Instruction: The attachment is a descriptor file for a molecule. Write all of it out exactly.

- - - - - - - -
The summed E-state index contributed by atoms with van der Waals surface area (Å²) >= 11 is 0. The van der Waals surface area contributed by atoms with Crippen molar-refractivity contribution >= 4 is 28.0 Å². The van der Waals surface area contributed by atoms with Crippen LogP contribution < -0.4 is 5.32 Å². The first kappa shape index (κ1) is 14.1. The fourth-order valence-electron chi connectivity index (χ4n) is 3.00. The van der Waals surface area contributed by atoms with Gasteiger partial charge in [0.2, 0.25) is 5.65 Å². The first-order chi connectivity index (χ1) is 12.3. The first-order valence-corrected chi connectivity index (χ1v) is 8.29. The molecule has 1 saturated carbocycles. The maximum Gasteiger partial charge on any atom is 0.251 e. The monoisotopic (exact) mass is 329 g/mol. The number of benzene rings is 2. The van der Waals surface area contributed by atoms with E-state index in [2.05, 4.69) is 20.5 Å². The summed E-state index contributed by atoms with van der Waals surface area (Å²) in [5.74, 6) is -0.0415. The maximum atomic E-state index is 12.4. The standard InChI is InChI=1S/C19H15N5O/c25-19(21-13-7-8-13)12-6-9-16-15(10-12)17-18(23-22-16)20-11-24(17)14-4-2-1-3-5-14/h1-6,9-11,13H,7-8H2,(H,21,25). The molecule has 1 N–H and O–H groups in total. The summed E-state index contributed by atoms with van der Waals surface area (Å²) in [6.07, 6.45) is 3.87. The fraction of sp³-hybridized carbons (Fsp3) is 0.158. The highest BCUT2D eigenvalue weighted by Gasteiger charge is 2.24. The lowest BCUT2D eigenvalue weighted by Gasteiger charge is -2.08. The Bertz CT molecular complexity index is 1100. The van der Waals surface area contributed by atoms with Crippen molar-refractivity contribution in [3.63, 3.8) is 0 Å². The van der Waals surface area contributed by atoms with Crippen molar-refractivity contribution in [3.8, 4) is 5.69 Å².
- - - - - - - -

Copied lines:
The summed E-state index contributed by atoms with van der Waals surface area (Å²) >= 11 is 0. The van der Waals surface area contributed by atoms with Crippen molar-refractivity contribution >= 4 is 28.0 Å². The van der Waals surface area contributed by atoms with Crippen LogP contribution < -0.4 is 5.32 Å². The first kappa shape index (κ1) is 14.1. The fourth-order valence-electron chi connectivity index (χ4n) is 3.00. The van der Waals surface area contributed by atoms with Gasteiger partial charge in [0.2, 0.25) is 5.65 Å². The first-order chi connectivity index (χ1) is 12.3. The first-order valence-corrected chi connectivity index (χ1v) is 8.29. The molecule has 1 saturated carbocycles. The maximum Gasteiger partial charge on any atom is 0.251 e. The monoisotopic (exact) mass is 329 g/mol. The number of benzene rings is 2. The van der Waals surface area contributed by atoms with E-state index in [2.05, 4.69) is 20.5 Å². The summed E-state index contributed by atoms with van der Waals surface area (Å²) in [5.74, 6) is -0.0415. The maximum atomic E-state index is 12.4. The standard InChI is InChI=1S/C19H15N5O/c25-19(21-13-7-8-13)12-6-9-16-15(10-12)17-18(23-22-16)20-11-24(17)14-4-2-1-3-5-14/h1-6,9-11,13H,7-8H2,(H,21,25). The molecule has 1 N–H and O–H groups in total. The summed E-state index contributed by atoms with van der Waals surface area (Å²) in [6.07, 6.45) is 3.87. The fraction of sp³-hybridized carbons (Fsp3) is 0.158. The highest BCUT2D eigenvalue weighted by Gasteiger charge is 2.24. The lowest BCUT2D eigenvalue weighted by Gasteiger charge is -2.08. The Bertz CT molecular complexity index is 1100. The van der Waals surface area contributed by atoms with Crippen molar-refractivity contribution in [3.63, 3.8) is 0 Å². The van der Waals surface area contributed by atoms with Crippen molar-refractivity contribution in [3.8, 4) is 5.69 Å².